As a white middle class Australian, I’m confident when I say that people don’t know how to act when someone dies.
Other cultures have traditions like not moving anything or wearing the same clothes for days. Maybe it’s the lack of traditions to hold onto that result in the dumb things people do while trying to comfort the grieving individual.
For example, here’s a sample of just some of the things that were said to me after my dad died from cancer:
“It was because he drank so much Diet Coke.”
“It was because he didn’t eat organic.”
“At least now you’ll be able to go to his gravesite and win all the arguments.”
And about three years after his passing it was suggested that I go and talk to someone because I didn’t seem to be “getting over it”.
Even to this day if it comes up that my father has passed away it gets very awkward very quickly. Even at my dad’s wake things were a bit awkward.
Samuel Johnson speaks to Mia Freedman about how he wants to grieve for his sister Connie. Post continues.
Nowadays when people ask about my family I don’t mention my father in hopes to save us all from that uncomfortable moment. Now if people ask I just say he’s dead. I’ve given up my quest to make others feel less uncomfortable. And I use that word, ‘dead’. Not ‘passed away’ or ‘gone’ or anything that’s slightly ambiguous. Because if they missed the first clue I gave them, I don’t want them to misunderstand a second time.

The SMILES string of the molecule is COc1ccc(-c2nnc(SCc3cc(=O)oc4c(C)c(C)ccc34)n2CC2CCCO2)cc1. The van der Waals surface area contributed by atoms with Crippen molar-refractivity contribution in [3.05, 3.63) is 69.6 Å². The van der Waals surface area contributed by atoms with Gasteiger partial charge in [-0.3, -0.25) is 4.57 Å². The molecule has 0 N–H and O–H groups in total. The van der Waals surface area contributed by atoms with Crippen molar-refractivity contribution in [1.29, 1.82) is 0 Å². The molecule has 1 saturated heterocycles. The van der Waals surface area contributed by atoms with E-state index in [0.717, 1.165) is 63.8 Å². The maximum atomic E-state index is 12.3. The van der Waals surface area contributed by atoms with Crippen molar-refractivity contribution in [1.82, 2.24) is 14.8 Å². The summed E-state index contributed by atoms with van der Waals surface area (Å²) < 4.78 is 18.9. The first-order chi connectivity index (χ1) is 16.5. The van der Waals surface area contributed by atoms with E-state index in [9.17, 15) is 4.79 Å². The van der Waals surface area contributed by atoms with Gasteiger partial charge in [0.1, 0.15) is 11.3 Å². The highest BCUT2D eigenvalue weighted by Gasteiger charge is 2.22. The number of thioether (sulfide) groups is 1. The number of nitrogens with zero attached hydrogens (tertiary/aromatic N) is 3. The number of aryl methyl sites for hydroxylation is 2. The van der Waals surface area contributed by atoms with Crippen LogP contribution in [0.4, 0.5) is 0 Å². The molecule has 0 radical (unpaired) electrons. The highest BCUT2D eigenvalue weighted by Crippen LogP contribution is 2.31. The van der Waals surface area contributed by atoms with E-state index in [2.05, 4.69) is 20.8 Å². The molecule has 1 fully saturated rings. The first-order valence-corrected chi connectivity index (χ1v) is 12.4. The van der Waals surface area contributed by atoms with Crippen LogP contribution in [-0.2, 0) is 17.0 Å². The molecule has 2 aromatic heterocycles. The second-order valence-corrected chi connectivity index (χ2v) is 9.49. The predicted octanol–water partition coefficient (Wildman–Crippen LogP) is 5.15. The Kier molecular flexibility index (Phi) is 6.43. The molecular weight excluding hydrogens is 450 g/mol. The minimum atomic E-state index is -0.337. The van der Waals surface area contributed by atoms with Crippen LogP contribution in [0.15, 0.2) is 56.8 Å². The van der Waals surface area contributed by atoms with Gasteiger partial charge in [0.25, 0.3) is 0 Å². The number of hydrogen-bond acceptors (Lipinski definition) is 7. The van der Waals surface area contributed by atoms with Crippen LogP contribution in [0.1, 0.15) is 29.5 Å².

Several of my thirty-something friends with deceased parents have reported experiences that parallel mine. Many people just don’t know what to do. The following is a cheat sheet I’ve done up. It’s a bit vague and not one of those neat tick and flick ones because grief isn’t neat. I’ve written this down because about eighteen months ago my mother received her own cancer diagnosis. And for the long term it’s not looking good.